> then get to work, spotting in post.


    Indeed! :)





    --
    Sandman[.net]
    Sandman, May 28, 2012
    #3
  4. Andrew Reilly <> wrote:

    > Dust is my nemesis, too. You need great care, a clean environment, dust
    > cloths and a blower of some sort. The scanner's ICE mechanism is
    > supposed to be able to edit-out dust on colour film, but it doesn't work
    > on black and white.


    That is untrue. It doesn't work with silver based film (including
    Kodachrome, which is colour) and it works with non-silver based
    film (even if it's monochrome). Silver does not let IR pass.

    -Wolfgang
    Wolfgang Weisselberg, May 28, 2012
    #4
  5. Sandman

    Sandman Guest

    In article <>,
    "Russell D." <> wrote:

    > On 05/28/2012 01:37 AM, Sandman wrote:
    > > So I got my film developed last week and used my Epson V750 scanner to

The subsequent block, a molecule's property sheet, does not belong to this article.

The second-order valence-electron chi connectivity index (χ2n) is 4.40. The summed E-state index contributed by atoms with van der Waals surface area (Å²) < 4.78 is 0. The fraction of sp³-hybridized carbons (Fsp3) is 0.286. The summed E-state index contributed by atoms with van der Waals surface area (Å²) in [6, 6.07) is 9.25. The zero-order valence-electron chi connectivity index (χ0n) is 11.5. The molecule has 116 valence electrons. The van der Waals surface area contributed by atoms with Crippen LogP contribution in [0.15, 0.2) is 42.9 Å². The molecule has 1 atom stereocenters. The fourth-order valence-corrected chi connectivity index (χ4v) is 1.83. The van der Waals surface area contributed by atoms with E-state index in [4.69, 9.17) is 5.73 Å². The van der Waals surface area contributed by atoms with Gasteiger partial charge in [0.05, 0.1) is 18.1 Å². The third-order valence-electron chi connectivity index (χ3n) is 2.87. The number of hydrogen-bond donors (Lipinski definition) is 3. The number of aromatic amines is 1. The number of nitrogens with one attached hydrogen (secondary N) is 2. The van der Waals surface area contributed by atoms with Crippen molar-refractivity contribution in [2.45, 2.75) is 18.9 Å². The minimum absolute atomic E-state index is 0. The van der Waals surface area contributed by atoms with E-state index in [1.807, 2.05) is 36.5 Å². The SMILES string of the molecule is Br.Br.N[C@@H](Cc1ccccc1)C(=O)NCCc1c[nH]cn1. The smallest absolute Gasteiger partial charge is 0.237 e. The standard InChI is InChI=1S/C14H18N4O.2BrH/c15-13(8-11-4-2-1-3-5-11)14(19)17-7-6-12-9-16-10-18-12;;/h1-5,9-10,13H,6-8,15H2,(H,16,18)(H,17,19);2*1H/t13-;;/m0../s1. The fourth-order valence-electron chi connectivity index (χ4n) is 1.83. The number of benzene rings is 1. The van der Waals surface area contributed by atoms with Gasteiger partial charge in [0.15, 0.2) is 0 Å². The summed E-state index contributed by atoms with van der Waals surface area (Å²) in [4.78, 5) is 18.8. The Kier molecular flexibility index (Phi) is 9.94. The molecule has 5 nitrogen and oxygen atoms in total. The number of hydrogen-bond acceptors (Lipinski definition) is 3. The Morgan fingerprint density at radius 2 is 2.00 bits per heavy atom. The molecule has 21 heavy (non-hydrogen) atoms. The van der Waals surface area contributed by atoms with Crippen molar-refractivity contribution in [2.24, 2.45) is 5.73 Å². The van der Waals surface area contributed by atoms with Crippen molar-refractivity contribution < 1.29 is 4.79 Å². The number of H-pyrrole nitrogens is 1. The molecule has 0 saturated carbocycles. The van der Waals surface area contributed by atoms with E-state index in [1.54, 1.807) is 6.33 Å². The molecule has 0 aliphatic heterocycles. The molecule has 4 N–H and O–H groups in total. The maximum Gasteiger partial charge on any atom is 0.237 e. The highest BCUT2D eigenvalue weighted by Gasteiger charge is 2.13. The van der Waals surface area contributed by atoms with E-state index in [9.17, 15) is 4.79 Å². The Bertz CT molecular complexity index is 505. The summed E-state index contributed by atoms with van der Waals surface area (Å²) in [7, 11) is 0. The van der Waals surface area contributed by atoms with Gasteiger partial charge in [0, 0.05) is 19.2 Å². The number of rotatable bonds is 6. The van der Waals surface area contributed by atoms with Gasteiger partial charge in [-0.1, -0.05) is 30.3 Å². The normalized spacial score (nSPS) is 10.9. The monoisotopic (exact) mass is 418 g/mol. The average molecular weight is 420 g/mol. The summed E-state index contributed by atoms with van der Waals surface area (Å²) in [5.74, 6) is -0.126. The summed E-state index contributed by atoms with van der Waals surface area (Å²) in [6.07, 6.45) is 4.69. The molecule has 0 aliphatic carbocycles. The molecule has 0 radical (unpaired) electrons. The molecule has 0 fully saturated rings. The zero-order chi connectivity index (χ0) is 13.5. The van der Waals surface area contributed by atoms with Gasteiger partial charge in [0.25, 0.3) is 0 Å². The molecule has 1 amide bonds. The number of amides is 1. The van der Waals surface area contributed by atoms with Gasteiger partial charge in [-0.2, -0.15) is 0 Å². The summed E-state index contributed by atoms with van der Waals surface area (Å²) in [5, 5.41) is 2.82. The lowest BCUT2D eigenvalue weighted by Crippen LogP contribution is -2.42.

> > scan them in.
    > >
    > > Unfortunately, the lab had mistakenly developed my color Portra
    > > 160-film as black and white film, so no color photos as of yet :/
    > >
    > > You can see the photos I picked out here:
    > >
    > > http://www.flickr.com/photos/jonaseklundh/sets/72157629930160324/
    > >
    > >

    >
    > Very nice. I don't think any of those photos would have been better in
    > color.


    While that may be true, I am still curious as to how the "excellent
    skin tones" of the Portra 160 measures up to shots from my D3S. But
    time will tell :)




    --
    Sandman[.net]
    Sandman, May 30, 2012
    #5
    1. Advertising